mon 22/07/2024

Chloe | reviews, news & interviews



Atom Egoyan's lesbo-chic thriller misfires

Chloe: Amanda Seyfried and Julianne Moore in Atom Egoyan's first mainstream movie

“I guess I’ve always been pretty good with words,” says the eponymous character in the opening, voiceover line of Atom Egoyan’s Chloe - and with that clunker we know the Canadian director's move into the mainstream isn't going to be as gripping or original as any of his previous indie efforts. With a join-the-dots script by Erin Cressida Wilson and overwrought music, it is, unusually for Egoyan, a linear movie and one that ultimately goes nowhere.

That’s not to dismiss it entirely - it is beautifully shot and acted, and certainly engages one’s attention, but it can’t quite decide whether it is film noir, serious drama or modern thriller. Film buffs looking for Egoyan making nods to others’ work will be busy ticking off movie titles.

Indeed, it’s loosely adapted from the French thriller Nathalie (2003), but here we are in upmarket Toronto (for once used as a location in its own right, rather than having to stand in for any number of American cities). Julianne Moore is Catherine, a gynaecologist in private practice, Liam Neeson her college-professor husband. They appear to have it all - fulfilling jobs, a gorgeous designer house and a musically gifted son, Michael. But none of them communicates easily with each other and Catherine is surrounded by people having more sex than her - her patients, her sex-obsessed friends and her sexually active teenage son.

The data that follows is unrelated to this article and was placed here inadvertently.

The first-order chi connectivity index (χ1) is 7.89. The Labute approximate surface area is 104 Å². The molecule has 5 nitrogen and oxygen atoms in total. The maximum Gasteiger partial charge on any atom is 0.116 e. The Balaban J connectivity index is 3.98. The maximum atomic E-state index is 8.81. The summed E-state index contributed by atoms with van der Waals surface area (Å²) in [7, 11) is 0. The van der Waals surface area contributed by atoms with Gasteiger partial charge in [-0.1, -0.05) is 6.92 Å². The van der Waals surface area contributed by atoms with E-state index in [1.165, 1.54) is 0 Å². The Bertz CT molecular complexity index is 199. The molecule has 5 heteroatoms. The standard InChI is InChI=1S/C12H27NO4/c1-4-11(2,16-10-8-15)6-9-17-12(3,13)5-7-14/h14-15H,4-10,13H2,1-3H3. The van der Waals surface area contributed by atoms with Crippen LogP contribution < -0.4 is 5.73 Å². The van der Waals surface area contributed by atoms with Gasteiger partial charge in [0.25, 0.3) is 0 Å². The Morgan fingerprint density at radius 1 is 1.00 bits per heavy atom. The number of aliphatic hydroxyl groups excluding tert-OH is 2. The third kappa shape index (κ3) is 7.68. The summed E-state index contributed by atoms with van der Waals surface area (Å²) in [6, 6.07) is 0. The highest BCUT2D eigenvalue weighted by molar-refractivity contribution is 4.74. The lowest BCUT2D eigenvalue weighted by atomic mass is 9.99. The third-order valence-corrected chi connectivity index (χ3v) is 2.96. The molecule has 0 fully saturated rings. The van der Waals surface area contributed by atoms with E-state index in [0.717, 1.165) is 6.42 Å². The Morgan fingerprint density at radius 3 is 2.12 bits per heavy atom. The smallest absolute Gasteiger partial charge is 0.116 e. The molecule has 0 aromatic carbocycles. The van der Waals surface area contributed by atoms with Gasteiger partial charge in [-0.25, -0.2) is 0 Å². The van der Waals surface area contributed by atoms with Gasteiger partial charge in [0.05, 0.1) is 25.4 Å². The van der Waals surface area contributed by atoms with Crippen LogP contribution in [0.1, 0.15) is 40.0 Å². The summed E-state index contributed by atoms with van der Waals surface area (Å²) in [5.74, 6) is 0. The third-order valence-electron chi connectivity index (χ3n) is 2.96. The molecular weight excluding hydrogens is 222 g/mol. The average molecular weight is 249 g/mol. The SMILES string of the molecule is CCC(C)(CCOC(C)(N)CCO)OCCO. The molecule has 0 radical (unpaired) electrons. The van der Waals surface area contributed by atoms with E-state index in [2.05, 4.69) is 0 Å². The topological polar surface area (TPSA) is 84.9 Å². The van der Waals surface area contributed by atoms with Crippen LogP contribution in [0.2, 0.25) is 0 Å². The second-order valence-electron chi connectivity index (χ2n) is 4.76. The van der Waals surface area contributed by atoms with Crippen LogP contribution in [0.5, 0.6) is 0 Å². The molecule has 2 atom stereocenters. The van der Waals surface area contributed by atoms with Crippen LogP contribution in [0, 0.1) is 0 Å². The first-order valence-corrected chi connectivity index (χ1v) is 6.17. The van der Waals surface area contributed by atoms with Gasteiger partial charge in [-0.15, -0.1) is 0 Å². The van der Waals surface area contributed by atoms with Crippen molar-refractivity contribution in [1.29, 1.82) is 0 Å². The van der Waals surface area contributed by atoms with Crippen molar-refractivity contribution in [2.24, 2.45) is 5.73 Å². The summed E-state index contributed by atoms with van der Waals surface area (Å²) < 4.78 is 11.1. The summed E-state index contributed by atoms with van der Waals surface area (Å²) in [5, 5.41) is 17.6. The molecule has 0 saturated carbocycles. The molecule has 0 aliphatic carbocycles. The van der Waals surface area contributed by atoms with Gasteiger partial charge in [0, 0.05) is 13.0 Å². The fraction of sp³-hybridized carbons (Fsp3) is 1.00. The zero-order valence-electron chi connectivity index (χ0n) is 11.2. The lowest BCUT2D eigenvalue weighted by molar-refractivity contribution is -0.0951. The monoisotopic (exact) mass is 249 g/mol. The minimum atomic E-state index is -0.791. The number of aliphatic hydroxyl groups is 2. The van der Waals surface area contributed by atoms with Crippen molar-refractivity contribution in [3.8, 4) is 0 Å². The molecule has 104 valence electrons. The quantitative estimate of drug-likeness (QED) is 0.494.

Then, after David misses a flight home to a “surprise” birthday party she has organised for him, Catherine thinks he is cheating on her and so hires high-class hooker Chloe (a touching performance by Amanda Seyfried) to see if her man will be tempted. It’s one of many irritatingly unbelievable story details, but let’s plough on. Chloe reports back on her encounters with David and Catherine finds herself both distraught and turned on by these descriptions, wistful for her long-gone, passionate life with her husband. Soon she is attracted to Chloe, they embark on an affair and Catherine’s comfortable middle-class existence falls apart.

But just when we think this is a dysfunctional family drama, Egoyan does a handbrake turn to steer Chloe towards Fatal Attraction territory. With a subtler script we might have absorbed the jarring change in tone, but Chloe’s sudden mental disintegration and Catherine’s move from respected professional woman to menopausal paranoiac equally fail to convince, while Neeson and Michael (Max Thieriot) are annoyingly underwritten. If there is a subtext to Chloe, it’s that infidelity is a bad thing and that relationships have to be worked at - well you don’t say.

Chloe may be lovely to watch and Moore is compelling as usual, but it doesn’t add up to very much; too many plot twists are predictable and even the ambiguous ending seems more of a cop-out than a directorial flush. Oh, and for those who are interested; the chick-on-chick action is brief and tastefully done.

Watch the trailer to Chloe

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